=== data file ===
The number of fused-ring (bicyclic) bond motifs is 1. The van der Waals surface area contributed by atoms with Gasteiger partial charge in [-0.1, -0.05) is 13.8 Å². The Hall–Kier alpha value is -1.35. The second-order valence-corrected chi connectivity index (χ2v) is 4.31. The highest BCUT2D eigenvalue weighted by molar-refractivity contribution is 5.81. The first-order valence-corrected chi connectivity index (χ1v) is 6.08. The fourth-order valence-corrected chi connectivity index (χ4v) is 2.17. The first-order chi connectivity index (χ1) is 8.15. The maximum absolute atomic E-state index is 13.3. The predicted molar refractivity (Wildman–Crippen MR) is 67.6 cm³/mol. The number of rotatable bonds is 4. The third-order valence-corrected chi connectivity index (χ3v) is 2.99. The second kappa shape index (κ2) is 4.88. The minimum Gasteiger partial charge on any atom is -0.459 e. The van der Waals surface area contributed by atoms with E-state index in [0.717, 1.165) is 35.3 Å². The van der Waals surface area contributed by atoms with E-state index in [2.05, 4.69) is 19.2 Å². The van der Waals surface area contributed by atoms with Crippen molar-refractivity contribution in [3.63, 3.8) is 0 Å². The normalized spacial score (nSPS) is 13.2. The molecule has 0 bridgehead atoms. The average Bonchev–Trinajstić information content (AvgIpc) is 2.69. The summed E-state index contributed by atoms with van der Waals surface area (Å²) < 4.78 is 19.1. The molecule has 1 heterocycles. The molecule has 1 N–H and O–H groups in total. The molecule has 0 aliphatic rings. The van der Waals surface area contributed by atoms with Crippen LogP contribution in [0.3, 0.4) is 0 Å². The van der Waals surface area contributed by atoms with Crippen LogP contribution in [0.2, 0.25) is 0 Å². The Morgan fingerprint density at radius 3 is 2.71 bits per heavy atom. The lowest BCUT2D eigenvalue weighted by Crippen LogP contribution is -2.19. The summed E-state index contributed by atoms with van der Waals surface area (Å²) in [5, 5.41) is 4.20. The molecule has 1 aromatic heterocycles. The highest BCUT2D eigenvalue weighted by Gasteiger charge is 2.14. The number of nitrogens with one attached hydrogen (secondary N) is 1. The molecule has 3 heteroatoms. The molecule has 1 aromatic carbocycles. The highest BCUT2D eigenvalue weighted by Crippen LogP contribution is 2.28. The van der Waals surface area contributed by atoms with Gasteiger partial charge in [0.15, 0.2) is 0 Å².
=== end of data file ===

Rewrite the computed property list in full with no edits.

The number of fused-ring (bicyclic) bond motifs is 1. The van der Waals surface area contributed by atoms with Gasteiger partial charge in [-0.1, -0.05) is 13.8 Å². The Hall–Kier alpha value is -1.35. The second-order valence-corrected chi connectivity index (χ2v) is 4.31. The highest BCUT2D eigenvalue weighted by molar-refractivity contribution is 5.81. The first-order valence-corrected chi connectivity index (χ1v) is 6.08. The fourth-order valence-corrected chi connectivity index (χ4v) is 2.17. The first-order chi connectivity index (χ1) is 8.15. The maximum absolute atomic E-state index is 13.3. The predicted molar refractivity (Wildman–Crippen MR) is 67.6 cm³/mol. The number of rotatable bonds is 4. The third-order valence-corrected chi connectivity index (χ3v) is 2.99. The second kappa shape index (κ2) is 4.88. The minimum Gasteiger partial charge on any atom is -0.459 e. The van der Waals surface area contributed by atoms with E-state index in [0.717, 1.165) is 35.3 Å². The van der Waals surface area contributed by atoms with E-state index in [2.05, 4.69) is 19.2 Å². The van der Waals surface area contributed by atoms with Crippen molar-refractivity contribution in [3.63, 3.8) is 0 Å². The normalized spacial score (nSPS) is 13.2. The molecule has 0 bridgehead atoms. The average Bonchev–Trinajstić information content (AvgIpc) is 2.69. The summed E-state index contributed by atoms with van der Waals surface area (Å²) < 4.78 is 19.1. The molecule has 1 heterocycles. The molecule has 1 N–H and O–H groups in total. The molecule has 0 aliphatic rings. The van der Waals surface area contributed by atoms with Crippen LogP contribution in [0.3, 0.4) is 0 Å². The van der Waals surface area contributed by atoms with Crippen LogP contribution in [0.2, 0.25) is 0 Å². The Morgan fingerprint density at radius 3 is 2.71 bits per heavy atom. The lowest BCUT2D eigenvalue weighted by Crippen LogP contribution is -2.19. The summed E-state index contributed by atoms with van der Waals surface area (Å²) in [5, 5.41) is 4.20. The molecule has 1 aromatic heterocycles. The highest BCUT2D eigenvalue weighted by Gasteiger charge is 2.14. The number of nitrogens with one attached hydrogen (secondary N) is 1. The molecule has 3 heteroatoms. The molecule has 1 aromatic carbocycles. The highest BCUT2D eigenvalue weighted by Crippen LogP contribution is 2.28. The van der Waals surface area contributed by atoms with Gasteiger partial charge in [0.15, 0.2) is 0 Å².